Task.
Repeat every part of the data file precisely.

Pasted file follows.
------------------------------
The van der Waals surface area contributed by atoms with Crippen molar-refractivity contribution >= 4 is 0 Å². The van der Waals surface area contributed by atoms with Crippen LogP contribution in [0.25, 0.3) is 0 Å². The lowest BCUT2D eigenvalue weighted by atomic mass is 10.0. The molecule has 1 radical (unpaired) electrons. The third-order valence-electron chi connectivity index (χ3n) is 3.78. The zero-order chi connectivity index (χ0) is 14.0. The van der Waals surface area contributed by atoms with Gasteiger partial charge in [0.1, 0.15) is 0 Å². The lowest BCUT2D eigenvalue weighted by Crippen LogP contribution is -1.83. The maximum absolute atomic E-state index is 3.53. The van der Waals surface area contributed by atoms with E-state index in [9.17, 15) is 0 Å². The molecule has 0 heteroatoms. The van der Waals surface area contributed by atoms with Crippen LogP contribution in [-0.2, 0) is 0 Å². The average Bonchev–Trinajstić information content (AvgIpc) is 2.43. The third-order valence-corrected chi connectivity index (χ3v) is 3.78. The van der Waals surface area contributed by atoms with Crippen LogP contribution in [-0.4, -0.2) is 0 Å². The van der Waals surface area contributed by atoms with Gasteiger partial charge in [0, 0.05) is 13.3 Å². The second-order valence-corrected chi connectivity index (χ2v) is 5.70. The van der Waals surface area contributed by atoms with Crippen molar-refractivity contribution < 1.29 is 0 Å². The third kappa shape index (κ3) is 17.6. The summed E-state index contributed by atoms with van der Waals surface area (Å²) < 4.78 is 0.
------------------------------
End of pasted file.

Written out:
The van der Waals surface area contributed by atoms with Crippen molar-refractivity contribution >= 4 is 0 Å². The van der Waals surface area contributed by atoms with Crippen LogP contribution in [0.25, 0.3) is 0 Å². The lowest BCUT2D eigenvalue weighted by atomic mass is 10.0. The molecule has 1 radical (unpaired) electrons. The third-order valence-electron chi connectivity index (χ3n) is 3.78. The zero-order chi connectivity index (χ0) is 14.0. The van der Waals surface area contributed by atoms with Gasteiger partial charge in [0.1, 0.15) is 0 Å². The lowest BCUT2D eigenvalue weighted by Crippen LogP contribution is -1.83. The maximum absolute atomic E-state index is 3.53. The van der Waals surface area contributed by atoms with E-state index in [9.17, 15) is 0 Å². The molecule has 0 heteroatoms. The van der Waals surface area contributed by atoms with Crippen LogP contribution in [-0.2, 0) is 0 Å². The average Bonchev–Trinajstić information content (AvgIpc) is 2.43. The third-order valence-corrected chi connectivity index (χ3v) is 3.78. The van der Waals surface area contributed by atoms with Crippen LogP contribution in [-0.4, -0.2) is 0 Å². The van der Waals surface area contributed by atoms with Gasteiger partial charge in [0, 0.05) is 13.3 Å². The second-order valence-corrected chi connectivity index (χ2v) is 5.70. The van der Waals surface area contributed by atoms with Crippen molar-refractivity contribution < 1.29 is 0 Å². The third kappa shape index (κ3) is 17.6. The summed E-state index contributed by atoms with van der Waals surface area (Å²) < 4.78 is 0.